A strict application of sections 187, 188 and 6 to the facts in St. Paul would have actually required the court to look to Louisiana conflict of laws. (81) Recall that [section] 187(2)(b) directs the court to [section] 188. (82) [section] 188(1) further directs the court to ascertain which state(s) have a significant relationship to the issues in dispute as per [section] 6. (83) [section] 6(1) then further directs the court to look to the local forum's own statutory directives on choice of law. (84) While most states do not have conflict of law statutes, the Louisiana Civil Code directly addresses choice of law questions. Articles 3515 and 3537 direct the court to apply the law of the state whose policies would be most prejudiced if its law was not applied to the issue(s) in the case. (85) Each article then provides factors for a court to consider in making its determination. The analysis is strikingly similar to that of Restatement in that article 3515 provides the significant relationship factors of [section] 6(2) and article 3517 provides the significant contacts factors of [section] 188(2). (86)
Using these factors, the St. Paul court would have determined the following: (1) the contract was both executed and performed in Louisiana, (2) the operations insured were based in Louisiana, (3) both Aon and St. Paul were licensed to do business in Louisiana, and (4) the Port of New Orleans had its principal place of business in Louisiana. (87) These facts would have clearly indicated that Louisiana had an important interest in the dispute and that the parties had a number of significant contacts within Louisiana, thus, arguably satisfying [section] 187's significant relationship inquiry. (88)
The Public Policy inquiry would have revealed Louisiana Jurisprudence that requires an insurer to demonstrate that a breach of timely notice resulted in prejudice in order for the insurer to prevail in a complete defense to coverage. (89) Although not explicitly embodied in a statute, this principle in Louisiana law may be what Civil law scholars identify as " Jurisprudence constante." (90) Therefore, while it does not carry the full weight of a statute, this Louisiana practice may still rise to the level of a fundamental public policy under the Restatement. (91)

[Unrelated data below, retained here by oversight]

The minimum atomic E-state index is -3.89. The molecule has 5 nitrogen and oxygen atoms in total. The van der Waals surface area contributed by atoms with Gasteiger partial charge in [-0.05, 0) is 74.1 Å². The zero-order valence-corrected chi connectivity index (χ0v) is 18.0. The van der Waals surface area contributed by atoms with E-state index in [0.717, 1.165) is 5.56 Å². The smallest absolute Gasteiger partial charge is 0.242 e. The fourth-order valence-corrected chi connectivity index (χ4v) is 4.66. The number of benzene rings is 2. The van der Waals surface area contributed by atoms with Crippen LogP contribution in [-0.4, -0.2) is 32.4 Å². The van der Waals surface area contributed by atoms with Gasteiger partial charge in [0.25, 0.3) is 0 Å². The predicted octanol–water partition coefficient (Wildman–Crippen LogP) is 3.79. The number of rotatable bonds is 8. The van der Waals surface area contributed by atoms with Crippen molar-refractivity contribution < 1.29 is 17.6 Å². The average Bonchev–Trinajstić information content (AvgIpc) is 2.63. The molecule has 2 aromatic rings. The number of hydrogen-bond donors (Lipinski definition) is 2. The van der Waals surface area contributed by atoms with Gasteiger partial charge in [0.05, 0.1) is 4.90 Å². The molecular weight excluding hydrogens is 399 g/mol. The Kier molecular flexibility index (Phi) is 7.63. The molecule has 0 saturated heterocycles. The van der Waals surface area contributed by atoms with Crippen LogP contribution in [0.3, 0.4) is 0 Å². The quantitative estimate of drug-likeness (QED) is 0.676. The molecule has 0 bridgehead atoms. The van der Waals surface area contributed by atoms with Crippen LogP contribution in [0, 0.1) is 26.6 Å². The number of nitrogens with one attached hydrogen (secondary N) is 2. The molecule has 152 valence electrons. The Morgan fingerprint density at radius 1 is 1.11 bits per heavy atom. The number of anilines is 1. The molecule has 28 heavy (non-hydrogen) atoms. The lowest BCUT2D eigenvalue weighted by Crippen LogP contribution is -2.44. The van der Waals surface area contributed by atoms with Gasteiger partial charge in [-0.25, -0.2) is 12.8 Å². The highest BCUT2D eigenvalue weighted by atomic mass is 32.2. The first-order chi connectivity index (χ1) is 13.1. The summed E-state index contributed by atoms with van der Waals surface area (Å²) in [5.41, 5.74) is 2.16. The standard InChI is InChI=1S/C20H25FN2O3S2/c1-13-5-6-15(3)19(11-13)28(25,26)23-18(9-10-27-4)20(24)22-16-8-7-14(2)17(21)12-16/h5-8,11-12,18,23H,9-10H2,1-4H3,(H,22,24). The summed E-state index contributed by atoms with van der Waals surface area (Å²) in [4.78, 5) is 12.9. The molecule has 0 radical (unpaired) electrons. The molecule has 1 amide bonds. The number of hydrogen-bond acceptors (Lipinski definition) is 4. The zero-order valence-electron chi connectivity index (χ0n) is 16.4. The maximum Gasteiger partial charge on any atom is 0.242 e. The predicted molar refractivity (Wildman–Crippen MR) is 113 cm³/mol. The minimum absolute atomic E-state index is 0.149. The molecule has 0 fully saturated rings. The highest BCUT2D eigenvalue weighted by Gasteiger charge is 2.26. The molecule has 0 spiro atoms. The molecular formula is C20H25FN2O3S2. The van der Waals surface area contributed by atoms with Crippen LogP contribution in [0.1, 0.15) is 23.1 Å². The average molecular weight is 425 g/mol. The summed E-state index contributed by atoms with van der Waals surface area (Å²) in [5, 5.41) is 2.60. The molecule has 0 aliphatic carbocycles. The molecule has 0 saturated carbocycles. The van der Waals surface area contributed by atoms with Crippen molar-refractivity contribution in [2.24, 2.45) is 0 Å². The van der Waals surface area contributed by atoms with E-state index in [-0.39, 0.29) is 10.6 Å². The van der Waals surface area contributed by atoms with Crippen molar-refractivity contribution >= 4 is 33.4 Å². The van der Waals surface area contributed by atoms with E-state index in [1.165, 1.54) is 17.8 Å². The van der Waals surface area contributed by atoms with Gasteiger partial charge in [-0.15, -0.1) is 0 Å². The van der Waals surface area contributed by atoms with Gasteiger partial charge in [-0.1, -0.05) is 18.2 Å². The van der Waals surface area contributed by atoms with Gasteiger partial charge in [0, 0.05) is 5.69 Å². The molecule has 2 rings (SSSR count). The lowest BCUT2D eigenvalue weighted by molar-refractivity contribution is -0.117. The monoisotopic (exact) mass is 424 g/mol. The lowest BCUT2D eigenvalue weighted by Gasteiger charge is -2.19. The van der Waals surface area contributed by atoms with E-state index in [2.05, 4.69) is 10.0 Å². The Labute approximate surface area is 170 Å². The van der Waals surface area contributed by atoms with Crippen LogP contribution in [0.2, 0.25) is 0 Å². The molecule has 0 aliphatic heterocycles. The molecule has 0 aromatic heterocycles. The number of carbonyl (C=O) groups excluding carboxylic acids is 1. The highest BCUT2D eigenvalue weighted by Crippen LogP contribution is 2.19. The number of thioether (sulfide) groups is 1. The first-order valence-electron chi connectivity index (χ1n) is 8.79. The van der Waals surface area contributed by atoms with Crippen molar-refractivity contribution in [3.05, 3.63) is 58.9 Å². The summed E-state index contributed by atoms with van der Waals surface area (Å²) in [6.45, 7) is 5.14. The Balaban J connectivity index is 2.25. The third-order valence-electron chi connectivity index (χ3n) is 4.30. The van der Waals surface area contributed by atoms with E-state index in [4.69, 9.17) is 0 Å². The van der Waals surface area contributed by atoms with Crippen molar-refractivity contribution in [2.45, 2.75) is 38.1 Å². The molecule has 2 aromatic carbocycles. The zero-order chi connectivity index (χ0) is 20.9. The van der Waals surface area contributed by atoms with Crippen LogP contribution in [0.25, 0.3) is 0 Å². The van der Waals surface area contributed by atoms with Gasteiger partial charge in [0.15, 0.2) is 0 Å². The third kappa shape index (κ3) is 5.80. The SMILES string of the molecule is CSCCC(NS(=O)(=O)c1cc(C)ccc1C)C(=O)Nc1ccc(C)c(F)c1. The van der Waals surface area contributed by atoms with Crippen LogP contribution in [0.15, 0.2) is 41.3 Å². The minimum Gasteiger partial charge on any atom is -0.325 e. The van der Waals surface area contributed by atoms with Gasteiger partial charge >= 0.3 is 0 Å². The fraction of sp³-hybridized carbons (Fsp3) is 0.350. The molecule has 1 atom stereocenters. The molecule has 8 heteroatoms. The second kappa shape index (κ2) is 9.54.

This comment urges that the Fifth Circuit adopt the Restatement COL analysis for disputes between individual consumers of marine insurance and large insurance companies, while the COL rule established in Stoot should continue to govern in scenarios that involve sophisticated, commercial litigants.
Consider the following hypothetical which is based on the facts of the Fifth Circuit case in Albany Ins. Co. u. Anh Thi Kieu, 927 F.2d 882, 885 (5th Cir. 1991):
A man ["owner"] immigrates to the United States from South Vietnam and takes up residence in Texas. The owner uses the majority of his savings to purchase a small, previously owned shrimping trawler from a local seller. (92) When the owner asks about the vessel's history, the seller fraudulently conceals that the trawler had actually been involved in a prior accident which, required substantial repairs. Wanting to obtain insurance for the trawler, the owner contacts a broker who in turn obtains an application for marine insurance from a New York based insurance company. While completing the insurance application, the owner encounters a question asking whether or not the vessel had ever been involved in a prior accident. Relying on information provided by the seller, the owner answers no. Written in fine print towards the middle of the document are two important provisions: The first states that the entire policy will be null and void in the event of any material non-disclosure or misrepresentation by the assured. The second is a COL clause indicating that any dispute between the parties regarding the policy is subject to the laws of the state of New York.